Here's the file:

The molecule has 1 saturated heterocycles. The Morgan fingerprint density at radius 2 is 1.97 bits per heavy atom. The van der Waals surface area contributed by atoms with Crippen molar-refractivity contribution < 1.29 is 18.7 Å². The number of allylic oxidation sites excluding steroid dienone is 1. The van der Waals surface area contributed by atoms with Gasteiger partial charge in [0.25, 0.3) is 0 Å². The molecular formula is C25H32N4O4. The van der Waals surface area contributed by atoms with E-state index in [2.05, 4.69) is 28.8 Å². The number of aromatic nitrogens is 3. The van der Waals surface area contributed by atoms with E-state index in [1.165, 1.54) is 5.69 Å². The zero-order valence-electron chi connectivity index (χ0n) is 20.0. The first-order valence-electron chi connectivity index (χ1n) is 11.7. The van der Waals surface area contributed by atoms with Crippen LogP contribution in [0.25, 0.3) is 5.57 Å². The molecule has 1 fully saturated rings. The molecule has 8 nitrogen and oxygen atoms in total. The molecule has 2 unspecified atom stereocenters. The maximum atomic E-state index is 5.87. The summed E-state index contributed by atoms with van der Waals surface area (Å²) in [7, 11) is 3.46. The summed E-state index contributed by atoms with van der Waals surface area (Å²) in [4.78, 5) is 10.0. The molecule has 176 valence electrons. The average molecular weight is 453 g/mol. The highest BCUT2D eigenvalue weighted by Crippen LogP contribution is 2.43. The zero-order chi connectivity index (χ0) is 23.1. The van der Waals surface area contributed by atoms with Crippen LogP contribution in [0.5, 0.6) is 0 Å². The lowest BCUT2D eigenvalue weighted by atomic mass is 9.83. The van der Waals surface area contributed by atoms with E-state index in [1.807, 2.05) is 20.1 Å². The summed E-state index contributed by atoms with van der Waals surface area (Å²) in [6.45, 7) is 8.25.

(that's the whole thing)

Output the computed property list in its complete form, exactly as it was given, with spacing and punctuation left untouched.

The molecule has 1 saturated heterocycles. The Morgan fingerprint density at radius 2 is 1.97 bits per heavy atom. The van der Waals surface area contributed by atoms with Crippen molar-refractivity contribution < 1.29 is 18.7 Å². The number of allylic oxidation sites excluding steroid dienone is 1. The van der Waals surface area contributed by atoms with Gasteiger partial charge in [0.25, 0.3) is 0 Å². The molecular formula is C25H32N4O4. The van der Waals surface area contributed by atoms with E-state index in [2.05, 4.69) is 28.8 Å². The number of aromatic nitrogens is 3. The van der Waals surface area contributed by atoms with E-state index in [1.165, 1.54) is 5.69 Å². The zero-order valence-electron chi connectivity index (χ0n) is 20.0. The first-order valence-electron chi connectivity index (χ1n) is 11.7. The van der Waals surface area contributed by atoms with Crippen LogP contribution in [0.25, 0.3) is 5.57 Å². The molecule has 1 fully saturated rings. The molecule has 8 nitrogen and oxygen atoms in total. The molecule has 2 unspecified atom stereocenters. The maximum atomic E-state index is 5.87. The summed E-state index contributed by atoms with van der Waals surface area (Å²) in [7, 11) is 3.46. The summed E-state index contributed by atoms with van der Waals surface area (Å²) in [4.78, 5) is 10.0. The molecule has 176 valence electrons. The average molecular weight is 453 g/mol. The highest BCUT2D eigenvalue weighted by Crippen LogP contribution is 2.43. The zero-order chi connectivity index (χ0) is 23.1. The van der Waals surface area contributed by atoms with Crippen LogP contribution in [0.5, 0.6) is 0 Å². The lowest BCUT2D eigenvalue weighted by atomic mass is 9.83. The van der Waals surface area contributed by atoms with E-state index in [1.807, 2.05) is 20.1 Å². The summed E-state index contributed by atoms with van der Waals surface area (Å²) in [6.45, 7) is 8.25.